Get this book, read it, pass it to your friends, especially your vegetarian friends, for as Lierre often says in our current situation, it is not enough any more to just have good intentions. You also have to be informed about what it is you are fighting for.

Buy this book now | Download eBook now | Back to Lierre Keith's Page

Torturing Women Prisoners

An interview with Victoria Law
By Angola 3 News

Victoria Law is a longtime prison activist and the author of the new book, Resistance Behind Bars: The Struggles of Incarcerated Women (PM Press), which was recently reviewed at Alternet. "This book is the result of seven and a half years of reading, writing, listening, and supporting women in prison," Law says about Resistance Behind Bars, noting that each chapter in her book "focuses on an issue that women themselves have identified as important." The chapters include topics as diverse as health care, the relationship between mothers and daughters, sexual abuse, education, and resistance among women in immigration detention. Resistance Behind Bars paints a picture of women prisoners resisting a deeply flawed prison system, which Law hopes will help to empower both the women held in cages and those on the outside working to support them.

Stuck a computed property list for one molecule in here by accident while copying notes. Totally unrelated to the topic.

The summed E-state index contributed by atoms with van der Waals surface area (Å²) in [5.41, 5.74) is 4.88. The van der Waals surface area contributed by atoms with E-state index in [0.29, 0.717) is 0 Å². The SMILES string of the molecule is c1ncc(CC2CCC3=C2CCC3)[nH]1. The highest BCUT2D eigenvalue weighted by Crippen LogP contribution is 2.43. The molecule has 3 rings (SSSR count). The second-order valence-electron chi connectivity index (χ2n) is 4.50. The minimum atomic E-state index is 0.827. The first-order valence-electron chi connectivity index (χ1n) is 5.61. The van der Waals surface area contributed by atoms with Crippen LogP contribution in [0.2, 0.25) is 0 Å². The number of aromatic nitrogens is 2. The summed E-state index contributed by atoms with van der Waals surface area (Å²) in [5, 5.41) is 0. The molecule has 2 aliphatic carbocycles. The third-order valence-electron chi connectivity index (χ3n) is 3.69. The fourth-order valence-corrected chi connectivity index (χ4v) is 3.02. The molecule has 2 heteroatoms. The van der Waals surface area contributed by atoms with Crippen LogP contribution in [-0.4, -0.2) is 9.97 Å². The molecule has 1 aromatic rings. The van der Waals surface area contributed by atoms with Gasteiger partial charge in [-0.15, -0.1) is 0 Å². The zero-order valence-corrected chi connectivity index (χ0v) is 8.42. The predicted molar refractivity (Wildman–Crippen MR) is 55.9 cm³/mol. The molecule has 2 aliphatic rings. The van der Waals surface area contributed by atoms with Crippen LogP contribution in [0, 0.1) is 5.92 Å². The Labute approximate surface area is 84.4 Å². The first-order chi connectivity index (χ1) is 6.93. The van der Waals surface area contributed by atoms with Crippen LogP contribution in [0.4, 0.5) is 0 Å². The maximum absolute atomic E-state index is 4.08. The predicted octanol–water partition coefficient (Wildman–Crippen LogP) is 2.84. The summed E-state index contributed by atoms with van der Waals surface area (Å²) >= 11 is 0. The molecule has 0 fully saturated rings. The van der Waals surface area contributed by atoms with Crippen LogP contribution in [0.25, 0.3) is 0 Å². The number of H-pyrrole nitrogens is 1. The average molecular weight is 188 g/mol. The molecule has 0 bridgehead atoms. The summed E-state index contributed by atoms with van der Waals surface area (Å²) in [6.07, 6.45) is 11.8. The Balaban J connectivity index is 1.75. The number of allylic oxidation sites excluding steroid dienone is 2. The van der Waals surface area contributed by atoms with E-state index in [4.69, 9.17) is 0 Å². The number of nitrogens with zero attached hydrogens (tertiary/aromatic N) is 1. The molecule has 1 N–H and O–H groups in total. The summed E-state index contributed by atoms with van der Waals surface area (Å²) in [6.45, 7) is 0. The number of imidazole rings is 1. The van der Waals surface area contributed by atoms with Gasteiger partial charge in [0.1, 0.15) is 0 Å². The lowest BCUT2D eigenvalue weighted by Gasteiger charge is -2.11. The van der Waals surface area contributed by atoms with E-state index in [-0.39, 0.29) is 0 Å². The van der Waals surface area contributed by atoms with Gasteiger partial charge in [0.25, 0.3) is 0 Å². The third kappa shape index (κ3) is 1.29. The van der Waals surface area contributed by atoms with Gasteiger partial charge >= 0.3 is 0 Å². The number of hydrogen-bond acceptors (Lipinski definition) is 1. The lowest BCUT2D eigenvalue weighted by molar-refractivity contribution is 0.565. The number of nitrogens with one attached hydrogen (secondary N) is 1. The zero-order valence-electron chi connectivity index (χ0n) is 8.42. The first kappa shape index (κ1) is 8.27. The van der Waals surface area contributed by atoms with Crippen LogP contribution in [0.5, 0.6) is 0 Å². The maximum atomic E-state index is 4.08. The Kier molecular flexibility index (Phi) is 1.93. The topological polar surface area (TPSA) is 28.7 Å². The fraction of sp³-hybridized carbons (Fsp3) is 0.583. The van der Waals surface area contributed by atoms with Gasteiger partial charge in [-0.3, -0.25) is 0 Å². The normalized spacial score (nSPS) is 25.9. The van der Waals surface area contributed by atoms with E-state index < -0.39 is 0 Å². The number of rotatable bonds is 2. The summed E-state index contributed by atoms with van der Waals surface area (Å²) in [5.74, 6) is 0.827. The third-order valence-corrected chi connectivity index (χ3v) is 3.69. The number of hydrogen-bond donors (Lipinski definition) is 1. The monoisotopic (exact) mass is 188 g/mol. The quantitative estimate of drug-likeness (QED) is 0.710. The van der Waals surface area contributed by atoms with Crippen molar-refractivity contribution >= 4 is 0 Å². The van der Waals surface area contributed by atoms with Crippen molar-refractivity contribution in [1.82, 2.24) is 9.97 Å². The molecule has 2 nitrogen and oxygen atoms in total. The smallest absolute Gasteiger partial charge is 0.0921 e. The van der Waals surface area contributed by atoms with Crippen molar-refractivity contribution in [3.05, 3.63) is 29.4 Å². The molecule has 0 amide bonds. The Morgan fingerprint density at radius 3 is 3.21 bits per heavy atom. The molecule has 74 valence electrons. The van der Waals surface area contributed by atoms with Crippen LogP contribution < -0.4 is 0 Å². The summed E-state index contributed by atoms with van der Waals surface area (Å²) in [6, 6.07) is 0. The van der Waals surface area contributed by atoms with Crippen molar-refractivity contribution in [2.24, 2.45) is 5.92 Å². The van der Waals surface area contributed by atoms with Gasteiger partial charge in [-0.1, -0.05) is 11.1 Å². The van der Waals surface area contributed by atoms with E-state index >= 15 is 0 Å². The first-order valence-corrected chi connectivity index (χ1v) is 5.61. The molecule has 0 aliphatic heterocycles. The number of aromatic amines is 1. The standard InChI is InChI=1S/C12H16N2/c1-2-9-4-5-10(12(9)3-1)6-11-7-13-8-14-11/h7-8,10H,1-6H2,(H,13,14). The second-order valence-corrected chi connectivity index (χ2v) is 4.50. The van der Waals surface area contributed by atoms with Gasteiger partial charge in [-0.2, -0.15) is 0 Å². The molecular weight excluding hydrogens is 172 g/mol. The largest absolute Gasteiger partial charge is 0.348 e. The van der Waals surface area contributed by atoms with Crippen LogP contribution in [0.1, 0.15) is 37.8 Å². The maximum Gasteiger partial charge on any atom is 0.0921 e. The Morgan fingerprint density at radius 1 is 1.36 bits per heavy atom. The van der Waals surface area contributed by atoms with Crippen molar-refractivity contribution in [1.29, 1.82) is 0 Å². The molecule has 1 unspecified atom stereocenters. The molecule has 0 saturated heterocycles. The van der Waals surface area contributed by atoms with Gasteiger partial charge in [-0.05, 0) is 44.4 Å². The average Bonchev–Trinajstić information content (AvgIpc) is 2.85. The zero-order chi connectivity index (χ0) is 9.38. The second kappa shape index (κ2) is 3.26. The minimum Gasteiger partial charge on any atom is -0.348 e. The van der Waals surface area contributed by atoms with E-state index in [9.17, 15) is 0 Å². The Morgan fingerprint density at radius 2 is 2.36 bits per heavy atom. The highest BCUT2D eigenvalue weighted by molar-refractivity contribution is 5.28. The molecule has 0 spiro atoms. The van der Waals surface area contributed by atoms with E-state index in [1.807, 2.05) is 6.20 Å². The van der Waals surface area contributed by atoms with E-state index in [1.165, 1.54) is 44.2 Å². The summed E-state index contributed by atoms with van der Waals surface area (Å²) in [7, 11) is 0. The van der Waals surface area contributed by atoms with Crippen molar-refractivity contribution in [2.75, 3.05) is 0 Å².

In this interview, Law talks specifically about how women are affected by solitary confinement and other forms of torture in US prisons, and what women are doing to fight back. Exposing solitary confinement as torture has been the focus of recent campaigns in Maine, Pennsylvania, and around the US. This is also a central issue in the campaign to free the Angola 3, who are a trio of Black Panther political prisoners: Robert King, Albert Woodfox, and Herman Wallace. King was released in 2001 after 29 years in continuous solitary confinement. Woodfox and Wallace remain imprisoned and have spent over 36 years in solitary confinement, where they remain today.

Angola 3 News: What do you think of the case of the Angola 3?

Victoria Law: The case of the Angola 3 is one of the most visible (and damning) indictments of the U.S. prison system.

As broadcasted by NBC Nightly News, the widow of slain prison guard Brent Miller has even stated that she wants justice and that, if Woodfox and Wallace did not kill her husband (and there is so much evidence that they did not), they should be freed. It’s interesting to note how the voices of victims and their family are used to whip up pro-imprisonment hysteria, but when they speak out against railroading people, they are ignored. For example, the widow of Daniel Faulkner publicly condemns Mumia and urges people not to let out her husband’s alleged killer. The media loves this and uses her to play on public opinion against freeing Mumia. However, when Brent Miller’s widow Leontine Verrett says, “If these two men did not do this, I think they need to be out,” her words are ignored.